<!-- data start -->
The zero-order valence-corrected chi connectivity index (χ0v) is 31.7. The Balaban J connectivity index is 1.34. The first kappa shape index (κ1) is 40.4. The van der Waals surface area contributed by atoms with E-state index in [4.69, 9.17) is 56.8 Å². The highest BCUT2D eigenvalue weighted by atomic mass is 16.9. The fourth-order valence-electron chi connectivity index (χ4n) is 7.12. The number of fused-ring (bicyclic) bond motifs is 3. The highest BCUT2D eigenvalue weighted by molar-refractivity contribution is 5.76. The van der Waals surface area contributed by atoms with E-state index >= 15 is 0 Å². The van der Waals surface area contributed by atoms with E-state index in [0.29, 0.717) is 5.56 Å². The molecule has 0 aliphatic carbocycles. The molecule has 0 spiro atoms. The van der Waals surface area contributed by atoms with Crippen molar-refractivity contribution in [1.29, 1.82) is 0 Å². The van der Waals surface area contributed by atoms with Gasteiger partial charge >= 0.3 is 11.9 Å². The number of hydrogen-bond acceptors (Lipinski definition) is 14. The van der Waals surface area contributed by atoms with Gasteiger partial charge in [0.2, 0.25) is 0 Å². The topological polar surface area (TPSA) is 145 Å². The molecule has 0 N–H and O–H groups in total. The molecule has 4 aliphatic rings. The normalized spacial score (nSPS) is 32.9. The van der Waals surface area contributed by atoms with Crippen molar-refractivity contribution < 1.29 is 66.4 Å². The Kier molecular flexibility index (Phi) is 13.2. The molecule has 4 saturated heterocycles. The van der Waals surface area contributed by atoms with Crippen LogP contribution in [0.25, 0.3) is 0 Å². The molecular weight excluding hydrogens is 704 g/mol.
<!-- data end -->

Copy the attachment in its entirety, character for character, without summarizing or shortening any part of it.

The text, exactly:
The zero-order valence-corrected chi connectivity index (χ0v) is 31.7. The Balaban J connectivity index is 1.34. The first kappa shape index (κ1) is 40.4. The van der Waals surface area contributed by atoms with E-state index in [4.69, 9.17) is 56.8 Å². The highest BCUT2D eigenvalue weighted by atomic mass is 16.9. The fourth-order valence-electron chi connectivity index (χ4n) is 7.12. The number of fused-ring (bicyclic) bond motifs is 3. The highest BCUT2D eigenvalue weighted by molar-refractivity contribution is 5.76. The van der Waals surface area contributed by atoms with E-state index >= 15 is 0 Å². The van der Waals surface area contributed by atoms with E-state index in [0.29, 0.717) is 5.56 Å². The molecule has 0 aliphatic carbocycles. The molecule has 0 spiro atoms. The van der Waals surface area contributed by atoms with Crippen molar-refractivity contribution in [1.29, 1.82) is 0 Å². The van der Waals surface area contributed by atoms with Gasteiger partial charge >= 0.3 is 11.9 Å². The number of hydrogen-bond acceptors (Lipinski definition) is 14. The van der Waals surface area contributed by atoms with Gasteiger partial charge in [0.2, 0.25) is 0 Å². The topological polar surface area (TPSA) is 145 Å². The molecule has 0 N–H and O–H groups in total. The molecule has 4 aliphatic rings. The normalized spacial score (nSPS) is 32.9. The van der Waals surface area contributed by atoms with Crippen molar-refractivity contribution < 1.29 is 66.4 Å². The Kier molecular flexibility index (Phi) is 13.2. The molecule has 4 saturated heterocycles. The van der Waals surface area contributed by atoms with Crippen LogP contribution in [0.25, 0.3) is 0 Å². The molecular weight excluding hydrogens is 704 g/mol.